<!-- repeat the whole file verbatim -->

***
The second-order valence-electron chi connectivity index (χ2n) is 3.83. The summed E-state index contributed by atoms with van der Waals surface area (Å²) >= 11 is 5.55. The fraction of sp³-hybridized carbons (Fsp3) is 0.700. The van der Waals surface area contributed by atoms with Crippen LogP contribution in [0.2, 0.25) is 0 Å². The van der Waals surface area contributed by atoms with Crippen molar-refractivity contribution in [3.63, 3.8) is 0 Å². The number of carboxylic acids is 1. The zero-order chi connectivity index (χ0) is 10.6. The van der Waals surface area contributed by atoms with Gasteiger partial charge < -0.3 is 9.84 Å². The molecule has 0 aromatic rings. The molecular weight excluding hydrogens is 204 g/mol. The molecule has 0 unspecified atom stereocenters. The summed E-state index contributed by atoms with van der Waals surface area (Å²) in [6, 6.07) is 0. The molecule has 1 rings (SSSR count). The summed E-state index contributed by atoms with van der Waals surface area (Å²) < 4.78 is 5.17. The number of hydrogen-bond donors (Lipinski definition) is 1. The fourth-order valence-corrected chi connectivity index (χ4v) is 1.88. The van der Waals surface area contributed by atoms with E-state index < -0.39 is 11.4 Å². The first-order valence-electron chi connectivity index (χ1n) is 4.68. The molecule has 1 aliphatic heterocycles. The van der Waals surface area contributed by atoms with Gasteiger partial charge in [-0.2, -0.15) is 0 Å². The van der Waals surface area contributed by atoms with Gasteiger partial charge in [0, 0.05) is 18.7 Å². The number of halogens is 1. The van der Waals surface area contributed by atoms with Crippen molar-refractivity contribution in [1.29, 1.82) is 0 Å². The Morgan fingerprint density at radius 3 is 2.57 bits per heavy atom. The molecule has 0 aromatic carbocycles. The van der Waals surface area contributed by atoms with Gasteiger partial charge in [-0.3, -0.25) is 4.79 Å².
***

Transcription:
The second-order valence-electron chi connectivity index (χ2n) is 3.83. The summed E-state index contributed by atoms with van der Waals surface area (Å²) >= 11 is 5.55. The fraction of sp³-hybridized carbons (Fsp3) is 0.700. The van der Waals surface area contributed by atoms with Crippen LogP contribution in [0.2, 0.25) is 0 Å². The van der Waals surface area contributed by atoms with Crippen molar-refractivity contribution in [3.63, 3.8) is 0 Å². The number of carboxylic acids is 1. The zero-order chi connectivity index (χ0) is 10.6. The van der Waals surface area contributed by atoms with Gasteiger partial charge < -0.3 is 9.84 Å². The molecule has 0 aromatic rings. The molecular weight excluding hydrogens is 204 g/mol. The molecule has 0 unspecified atom stereocenters. The summed E-state index contributed by atoms with van der Waals surface area (Å²) in [6, 6.07) is 0. The molecule has 1 rings (SSSR count). The summed E-state index contributed by atoms with van der Waals surface area (Å²) < 4.78 is 5.17. The number of hydrogen-bond donors (Lipinski definition) is 1. The fourth-order valence-corrected chi connectivity index (χ4v) is 1.88. The van der Waals surface area contributed by atoms with E-state index < -0.39 is 11.4 Å². The first-order valence-electron chi connectivity index (χ1n) is 4.68. The molecule has 1 aliphatic heterocycles. The van der Waals surface area contributed by atoms with Gasteiger partial charge in [-0.2, -0.15) is 0 Å². The van der Waals surface area contributed by atoms with Gasteiger partial charge in [0, 0.05) is 18.7 Å². The number of halogens is 1. The van der Waals surface area contributed by atoms with Crippen molar-refractivity contribution in [1.29, 1.82) is 0 Å². The Morgan fingerprint density at radius 3 is 2.57 bits per heavy atom. The molecule has 0 aromatic carbocycles. The van der Waals surface area contributed by atoms with Gasteiger partial charge in [-0.3, -0.25) is 4.79 Å².